Humanitarian architects work from the ground up

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Copyright: Espen Rasmussen / Panos

Speed read

  • It is vital to quickly provide lots of housing after disaster
  • But architects must work closely with local people on designs
  • And prefabricated homes cut out local labour and materials

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In the age of skylines, steel and star architects, it is easy to forget that the basic role of architecture is to provide shelter. Housing, when stripped of its ability to represent and impress, remains a basic need. This is particularly important for communities who have lost their homes following disaster, or who live in precarious conditions at the margins of society.

“There is a much wider role for architects and architecture than I had been led to believe both in my undergraduate education and training in more traditional architecture practice,” says Esther Charlesworth, professor of architecture at RMIT University in Australia and the founder of the Australian chapter of Architects Sans Frontiers (ASF), Architects without Frontiers, a not-for-profit working on post-disaster reconstruction around the world. “I saw that there was a valuable role for design to play in rebuilding people’s communities after war or after disaster.”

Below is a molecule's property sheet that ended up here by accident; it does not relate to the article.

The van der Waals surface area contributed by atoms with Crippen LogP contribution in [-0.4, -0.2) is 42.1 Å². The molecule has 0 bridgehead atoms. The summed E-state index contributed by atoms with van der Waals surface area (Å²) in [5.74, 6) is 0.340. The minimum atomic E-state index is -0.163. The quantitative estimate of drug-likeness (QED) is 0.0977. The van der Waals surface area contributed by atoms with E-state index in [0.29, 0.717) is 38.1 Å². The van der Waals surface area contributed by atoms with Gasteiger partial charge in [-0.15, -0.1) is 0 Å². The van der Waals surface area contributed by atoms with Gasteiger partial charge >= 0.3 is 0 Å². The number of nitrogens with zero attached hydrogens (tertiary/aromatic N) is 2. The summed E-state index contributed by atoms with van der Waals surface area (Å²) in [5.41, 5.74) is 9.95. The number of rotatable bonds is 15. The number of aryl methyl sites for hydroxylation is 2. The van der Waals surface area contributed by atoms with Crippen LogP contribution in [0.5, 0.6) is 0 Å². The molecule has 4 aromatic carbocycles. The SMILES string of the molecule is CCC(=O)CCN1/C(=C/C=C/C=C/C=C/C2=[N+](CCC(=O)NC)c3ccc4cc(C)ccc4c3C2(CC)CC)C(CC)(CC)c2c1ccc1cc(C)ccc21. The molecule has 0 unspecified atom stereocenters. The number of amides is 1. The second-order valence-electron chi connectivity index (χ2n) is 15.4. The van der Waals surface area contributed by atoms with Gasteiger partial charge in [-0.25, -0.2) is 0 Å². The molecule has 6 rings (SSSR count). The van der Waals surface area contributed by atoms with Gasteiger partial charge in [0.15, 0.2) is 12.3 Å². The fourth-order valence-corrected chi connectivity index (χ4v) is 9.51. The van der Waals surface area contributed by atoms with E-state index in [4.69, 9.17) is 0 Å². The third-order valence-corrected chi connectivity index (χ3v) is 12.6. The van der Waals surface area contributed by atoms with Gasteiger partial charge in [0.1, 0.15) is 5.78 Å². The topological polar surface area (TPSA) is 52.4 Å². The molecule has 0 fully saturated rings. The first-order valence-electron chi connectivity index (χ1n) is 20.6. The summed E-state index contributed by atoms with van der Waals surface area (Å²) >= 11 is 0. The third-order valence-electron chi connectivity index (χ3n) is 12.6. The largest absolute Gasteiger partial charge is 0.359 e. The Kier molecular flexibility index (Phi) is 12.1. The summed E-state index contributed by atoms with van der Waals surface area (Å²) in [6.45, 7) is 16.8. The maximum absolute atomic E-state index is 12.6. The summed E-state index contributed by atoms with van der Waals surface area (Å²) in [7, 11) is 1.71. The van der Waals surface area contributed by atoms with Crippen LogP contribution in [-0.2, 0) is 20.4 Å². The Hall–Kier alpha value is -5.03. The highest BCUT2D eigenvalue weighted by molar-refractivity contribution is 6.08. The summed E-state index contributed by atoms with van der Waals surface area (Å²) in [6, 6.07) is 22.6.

Charlesworth is part of the emerging field of humanitarian architecture, where architects focus on projects with a social purpose. This may include working with vulnerable or rural communities, or looking at how people can be best housed during a crisis and how long-term housing stock should be built to better withstand disasters.

“You have a lot of architects with a strong social commitment who want to get involved in low-cost housing,” says Ian Davis, who teaches a course on humanitarian architecture at Oxford Brookes University in the United Kingdom. This is also slowly becoming true in low income countries, evidenced by the fact that ASF has members in Benin, the Congo and India, among others.

The most obvious area for such work is in post-disaster reconstruction, for example following earthquakes or tsunamis. When such disasters hit, housing needs can skyrocket. The Nepal earthquakes in April and May destroyed more than half a million homes.

In such situations, it is natural for aid agencies to provide shelter as quickly as possible. But a house is not just a shelter: it’s a space for people to live in, to call a home. To provide innovative housing that works in the long-term, many architects are starting to work closer with local aid agencies and with the communities they plan for.

Reversing roles

Architects wanting to work in humanitarian architecture have to do a lot of unlearning, says Davis. “Architects are used to being in a strong position, whereby they are hired for their expertise and tell people what they need,” he explains. “But in this disaster field, it’s quite crucial that they support what’s going on, that they are not in a dominant role.”

Whether working during an emergency or long-term, one way to ensure final housing products meet the needs of local communities is to involve them through participatory design.